People at London bus stopOur London campus is based in Tower Hamlets in East London, home of the Blackwall Tunnel. There are actually two Blackwall tunnels, each of which run under the Thames and connect Tower Hamlets to Greenwich. Back in 1972, a motorcyclist stopped to pick up a hitchhiker near the northern entrance to the tunnel, just south of East India Dock Road where our London campus is located.

According to the cyclist, the hitchhiker was wearing biker leathers and a motorcycle helmet. He asked where the man was heading, and was given an address in Greenwich. It wasn’t too much out of the way of where the cyclist was going, so he offered the man a lift on the back of his bike. They sped off through the tunnel, silent save for the noise of the engine.

The motorcyclist stopped at the other side of the tunnel to check the directions with his passenger. But when he looked round the man was gone. Worried that he’d fallen off in the tunnel, the cyclist quickly went back in to check, but couldn’t see anyone laying in the road. It was as if the man had vanished into thin air.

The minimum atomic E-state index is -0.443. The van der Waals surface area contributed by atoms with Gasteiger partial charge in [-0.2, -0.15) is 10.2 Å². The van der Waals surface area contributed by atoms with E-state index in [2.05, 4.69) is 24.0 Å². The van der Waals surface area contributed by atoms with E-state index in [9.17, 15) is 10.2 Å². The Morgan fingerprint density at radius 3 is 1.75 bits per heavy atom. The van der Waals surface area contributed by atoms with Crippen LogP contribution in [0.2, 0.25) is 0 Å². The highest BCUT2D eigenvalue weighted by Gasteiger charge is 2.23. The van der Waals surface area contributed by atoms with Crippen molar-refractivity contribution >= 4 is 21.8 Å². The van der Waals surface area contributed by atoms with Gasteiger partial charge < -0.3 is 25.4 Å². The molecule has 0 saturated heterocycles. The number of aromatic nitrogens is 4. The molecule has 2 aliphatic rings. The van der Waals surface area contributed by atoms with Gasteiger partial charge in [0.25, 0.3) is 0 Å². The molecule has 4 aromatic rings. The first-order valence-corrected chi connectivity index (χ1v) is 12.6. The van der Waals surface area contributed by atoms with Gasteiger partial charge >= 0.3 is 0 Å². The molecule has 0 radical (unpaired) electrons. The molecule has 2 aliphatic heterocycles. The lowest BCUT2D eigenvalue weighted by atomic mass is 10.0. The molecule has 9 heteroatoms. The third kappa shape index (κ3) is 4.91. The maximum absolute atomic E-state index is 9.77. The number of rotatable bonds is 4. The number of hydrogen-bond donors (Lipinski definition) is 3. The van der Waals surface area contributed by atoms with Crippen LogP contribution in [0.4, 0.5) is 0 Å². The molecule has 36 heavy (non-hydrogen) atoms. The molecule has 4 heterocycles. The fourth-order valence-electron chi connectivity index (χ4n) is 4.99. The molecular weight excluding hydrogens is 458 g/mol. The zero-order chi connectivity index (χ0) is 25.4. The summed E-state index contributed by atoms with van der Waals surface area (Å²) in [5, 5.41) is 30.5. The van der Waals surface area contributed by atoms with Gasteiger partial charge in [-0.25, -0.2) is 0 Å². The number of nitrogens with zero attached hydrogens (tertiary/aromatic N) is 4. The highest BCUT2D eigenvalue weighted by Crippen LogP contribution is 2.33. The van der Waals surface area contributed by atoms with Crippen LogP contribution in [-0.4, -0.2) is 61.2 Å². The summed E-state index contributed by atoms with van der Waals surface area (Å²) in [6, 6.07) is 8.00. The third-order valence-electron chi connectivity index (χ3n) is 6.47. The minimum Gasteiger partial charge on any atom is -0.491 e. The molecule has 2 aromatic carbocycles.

Worried, the motorcyclist got back on his bike and went to the address he’d been given. He knocked on the door, and it was answered by an old woman. He apologised for intruding on her and (not wishing to scare her) explained that he’d been given the address by a friend. The woman asked who had told him, and after getting a description, she said ‘That sounds like my son, but it can’t be. He died back in 1960. It was a traffic accident, over at the Blackwall Tunnel.”

So if you’re travelling from campus to Greenwich, and you see someone standing by the tunnel, perhaps you should give them a second look.

 

Have our spooky stories got you interested in learning more about our campuses? Then why not visit them for yourself? Join us at our upcoming open days and perhaps you can catch a glimpse of these campus ghosts.